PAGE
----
Twenty IoT Builds That Just Won $1000 in the Hackaday Prize

Today we’re excited to announce the winners of the Internet of Useful Things phase of The Hackaday Prize. The future will be connected, and this is a challenge to build devices connected to the Internet that are useful. These projects are the best the Internet of Things have to offer, and they just won $1000 each and will move on to the final round of the Hackaday Prize this fall.

Hackaday is currently hosting the greatest hardware competition on Earth. We’re giving away thousands of dollars to hardware creators to build the next great thing. Last week, we wrapped up the second of five challenges. It was all about showing a design to Build Something That Matters. Hundreds entered and began their quest to build a device to change the world.

There are still three more challenges to explore over the next few months. So far, the results have been spectacular. The winners for the Internet of Useful Things portion of the Hackaday Prize are, in no particular order:

Internet of Useful Things Hackaday Prize Finalists:

20 MSPS ADC Raspberry Pi Hat

Affordable Water Level Measuring Station

City Air Quality

Connected Health: Open Source IoT Patient Monitor

Cosmic Array

Device For Seismic Noise Analysis

ESP32 Monster Board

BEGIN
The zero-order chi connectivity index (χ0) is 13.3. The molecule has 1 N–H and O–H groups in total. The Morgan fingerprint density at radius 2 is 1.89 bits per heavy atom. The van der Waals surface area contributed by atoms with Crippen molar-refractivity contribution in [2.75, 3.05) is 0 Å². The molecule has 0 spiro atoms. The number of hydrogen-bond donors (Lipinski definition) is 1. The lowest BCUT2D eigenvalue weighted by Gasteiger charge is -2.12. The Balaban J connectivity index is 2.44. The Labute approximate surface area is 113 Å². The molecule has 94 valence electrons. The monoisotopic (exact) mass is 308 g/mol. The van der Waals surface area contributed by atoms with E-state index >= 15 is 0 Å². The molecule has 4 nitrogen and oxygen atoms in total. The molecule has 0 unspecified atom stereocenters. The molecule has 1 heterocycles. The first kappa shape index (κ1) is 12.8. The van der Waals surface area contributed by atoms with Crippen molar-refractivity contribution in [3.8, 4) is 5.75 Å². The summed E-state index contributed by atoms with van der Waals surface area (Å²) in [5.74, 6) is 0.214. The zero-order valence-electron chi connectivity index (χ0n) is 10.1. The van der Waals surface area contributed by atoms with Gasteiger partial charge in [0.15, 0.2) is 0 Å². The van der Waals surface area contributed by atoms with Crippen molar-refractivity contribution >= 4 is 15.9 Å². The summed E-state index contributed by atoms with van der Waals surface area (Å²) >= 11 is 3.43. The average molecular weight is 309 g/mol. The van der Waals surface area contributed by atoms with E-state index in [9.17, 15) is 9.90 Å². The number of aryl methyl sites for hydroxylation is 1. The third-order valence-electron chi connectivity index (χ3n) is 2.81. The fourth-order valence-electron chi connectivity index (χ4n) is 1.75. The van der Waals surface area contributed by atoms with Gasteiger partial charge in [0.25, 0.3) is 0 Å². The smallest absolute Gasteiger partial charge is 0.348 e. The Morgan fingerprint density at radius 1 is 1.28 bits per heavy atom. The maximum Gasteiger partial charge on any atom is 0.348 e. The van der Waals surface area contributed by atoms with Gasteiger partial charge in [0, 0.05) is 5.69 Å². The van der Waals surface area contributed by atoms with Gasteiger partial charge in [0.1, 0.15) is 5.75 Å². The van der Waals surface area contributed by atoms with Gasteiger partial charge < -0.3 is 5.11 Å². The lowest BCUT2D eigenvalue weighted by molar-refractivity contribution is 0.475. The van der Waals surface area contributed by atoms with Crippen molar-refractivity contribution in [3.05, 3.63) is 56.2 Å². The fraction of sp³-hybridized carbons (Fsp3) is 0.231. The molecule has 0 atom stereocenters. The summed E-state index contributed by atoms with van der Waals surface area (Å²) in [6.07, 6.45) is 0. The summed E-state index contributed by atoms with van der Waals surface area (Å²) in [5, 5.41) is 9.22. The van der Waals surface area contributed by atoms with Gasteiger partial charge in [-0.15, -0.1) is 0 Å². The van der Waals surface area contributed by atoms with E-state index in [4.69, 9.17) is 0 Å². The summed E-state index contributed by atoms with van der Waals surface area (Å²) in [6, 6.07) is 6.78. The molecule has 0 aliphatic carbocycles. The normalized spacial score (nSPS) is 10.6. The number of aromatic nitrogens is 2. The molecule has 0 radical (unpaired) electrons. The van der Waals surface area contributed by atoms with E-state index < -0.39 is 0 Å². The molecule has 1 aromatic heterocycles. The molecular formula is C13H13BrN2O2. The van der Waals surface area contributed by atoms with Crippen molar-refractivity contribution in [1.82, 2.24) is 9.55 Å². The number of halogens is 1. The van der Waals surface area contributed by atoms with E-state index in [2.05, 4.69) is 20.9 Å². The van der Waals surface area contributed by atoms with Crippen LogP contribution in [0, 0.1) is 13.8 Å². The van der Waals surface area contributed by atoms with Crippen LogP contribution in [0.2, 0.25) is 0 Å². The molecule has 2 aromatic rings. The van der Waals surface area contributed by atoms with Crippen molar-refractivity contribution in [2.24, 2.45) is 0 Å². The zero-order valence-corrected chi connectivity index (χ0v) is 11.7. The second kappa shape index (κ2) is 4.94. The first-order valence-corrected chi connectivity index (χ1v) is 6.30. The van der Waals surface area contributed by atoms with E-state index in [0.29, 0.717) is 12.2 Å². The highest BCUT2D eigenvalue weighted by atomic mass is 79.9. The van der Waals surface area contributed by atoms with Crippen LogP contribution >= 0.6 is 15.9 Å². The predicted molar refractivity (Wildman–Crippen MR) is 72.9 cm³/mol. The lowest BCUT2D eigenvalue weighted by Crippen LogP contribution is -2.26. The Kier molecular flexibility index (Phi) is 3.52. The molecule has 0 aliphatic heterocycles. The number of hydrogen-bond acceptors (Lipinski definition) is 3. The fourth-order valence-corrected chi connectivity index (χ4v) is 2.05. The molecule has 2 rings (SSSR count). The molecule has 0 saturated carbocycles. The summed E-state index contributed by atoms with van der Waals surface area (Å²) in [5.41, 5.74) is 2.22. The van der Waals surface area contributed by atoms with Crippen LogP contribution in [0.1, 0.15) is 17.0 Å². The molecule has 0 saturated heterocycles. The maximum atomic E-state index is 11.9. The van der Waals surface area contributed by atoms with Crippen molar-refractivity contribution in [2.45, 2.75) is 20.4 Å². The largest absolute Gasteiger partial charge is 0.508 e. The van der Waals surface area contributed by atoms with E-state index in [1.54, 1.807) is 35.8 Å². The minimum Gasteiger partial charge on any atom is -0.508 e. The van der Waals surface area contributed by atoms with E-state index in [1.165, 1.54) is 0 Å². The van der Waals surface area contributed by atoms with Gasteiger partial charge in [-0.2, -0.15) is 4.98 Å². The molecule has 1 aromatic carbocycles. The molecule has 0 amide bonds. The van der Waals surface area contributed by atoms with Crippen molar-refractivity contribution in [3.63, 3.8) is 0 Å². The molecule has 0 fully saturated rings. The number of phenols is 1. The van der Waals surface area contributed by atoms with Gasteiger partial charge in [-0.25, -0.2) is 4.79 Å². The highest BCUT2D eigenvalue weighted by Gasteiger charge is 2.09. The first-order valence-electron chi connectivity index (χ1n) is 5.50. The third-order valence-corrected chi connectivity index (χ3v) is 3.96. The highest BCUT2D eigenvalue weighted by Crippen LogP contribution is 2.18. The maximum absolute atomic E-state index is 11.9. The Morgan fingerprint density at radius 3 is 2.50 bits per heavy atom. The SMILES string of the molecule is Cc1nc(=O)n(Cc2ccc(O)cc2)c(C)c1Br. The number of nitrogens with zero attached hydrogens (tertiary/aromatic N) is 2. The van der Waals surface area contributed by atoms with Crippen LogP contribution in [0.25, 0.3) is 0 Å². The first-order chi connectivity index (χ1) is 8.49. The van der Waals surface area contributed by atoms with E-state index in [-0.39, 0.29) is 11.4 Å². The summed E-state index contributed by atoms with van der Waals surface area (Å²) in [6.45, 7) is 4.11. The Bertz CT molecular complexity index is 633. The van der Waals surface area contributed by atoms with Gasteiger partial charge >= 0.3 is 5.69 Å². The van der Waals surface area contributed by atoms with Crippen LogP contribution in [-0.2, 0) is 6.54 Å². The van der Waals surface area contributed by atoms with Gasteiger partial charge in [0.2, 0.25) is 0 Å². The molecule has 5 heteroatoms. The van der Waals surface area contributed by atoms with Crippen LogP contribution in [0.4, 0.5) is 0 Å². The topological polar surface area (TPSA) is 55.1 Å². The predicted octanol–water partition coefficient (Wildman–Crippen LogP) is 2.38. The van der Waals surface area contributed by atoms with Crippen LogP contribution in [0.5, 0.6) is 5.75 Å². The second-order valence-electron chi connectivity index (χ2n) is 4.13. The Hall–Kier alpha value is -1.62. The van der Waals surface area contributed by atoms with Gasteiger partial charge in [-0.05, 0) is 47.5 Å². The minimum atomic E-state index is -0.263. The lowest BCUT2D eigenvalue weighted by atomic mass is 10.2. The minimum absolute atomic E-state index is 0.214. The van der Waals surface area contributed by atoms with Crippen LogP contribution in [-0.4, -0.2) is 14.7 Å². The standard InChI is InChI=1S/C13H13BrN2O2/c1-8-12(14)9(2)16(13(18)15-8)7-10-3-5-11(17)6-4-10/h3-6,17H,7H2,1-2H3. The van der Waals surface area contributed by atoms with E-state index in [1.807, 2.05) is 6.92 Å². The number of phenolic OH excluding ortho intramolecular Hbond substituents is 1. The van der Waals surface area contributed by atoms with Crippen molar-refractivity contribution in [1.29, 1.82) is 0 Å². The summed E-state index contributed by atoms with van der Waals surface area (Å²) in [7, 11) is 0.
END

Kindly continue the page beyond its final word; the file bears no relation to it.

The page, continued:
Hacker’s Smart Electric Bicycle Controller

HeartyPatch: A Single-lead ECG-HR Patch With ESP32

iDONT (Internet Doorbell ON/off Trigger)

MeshPoint – wifi router for humanitarian crisis

Open Source IOT Platform


SLoRa – Wireless weather station for agriculture

Sotto: A Silent One-Handed Modular Keyset

The NanoStillery – Whiskey Distillery

Tipo : Braille Smartphone Keypad

ZeroPhone – a Raspberry Pi smartphone

FarmCorder: Crop nutrition deficiency sensor


If your project didn’t make the cut, don’t worry. There’s still an opportunity for you to build the next great piece of hardware for The Hackaday Prize. Right now, we’re neck deep in a challenge to build Wheels, Wings, and Walkers. This is the third challenge for the 2017 Hackaday Prize, and we’re looking for things that move. If you think you have the chops to build something more useful than an Internet-connected toaster, get your project started.

The Wheels, Wings, and Walkers challenge runs until July 24th, after which we’ll select 20 projects to win $1000 and move onto the finals of The Hackaday Prize. From there, one project will be awarded the grand prize of $50,000 and five other top finalists will receive prizes ranging from $30,000 to $5,000.

The HackadayPrize2017 is Sponsored by:

Filed under: The Hackaday Prize


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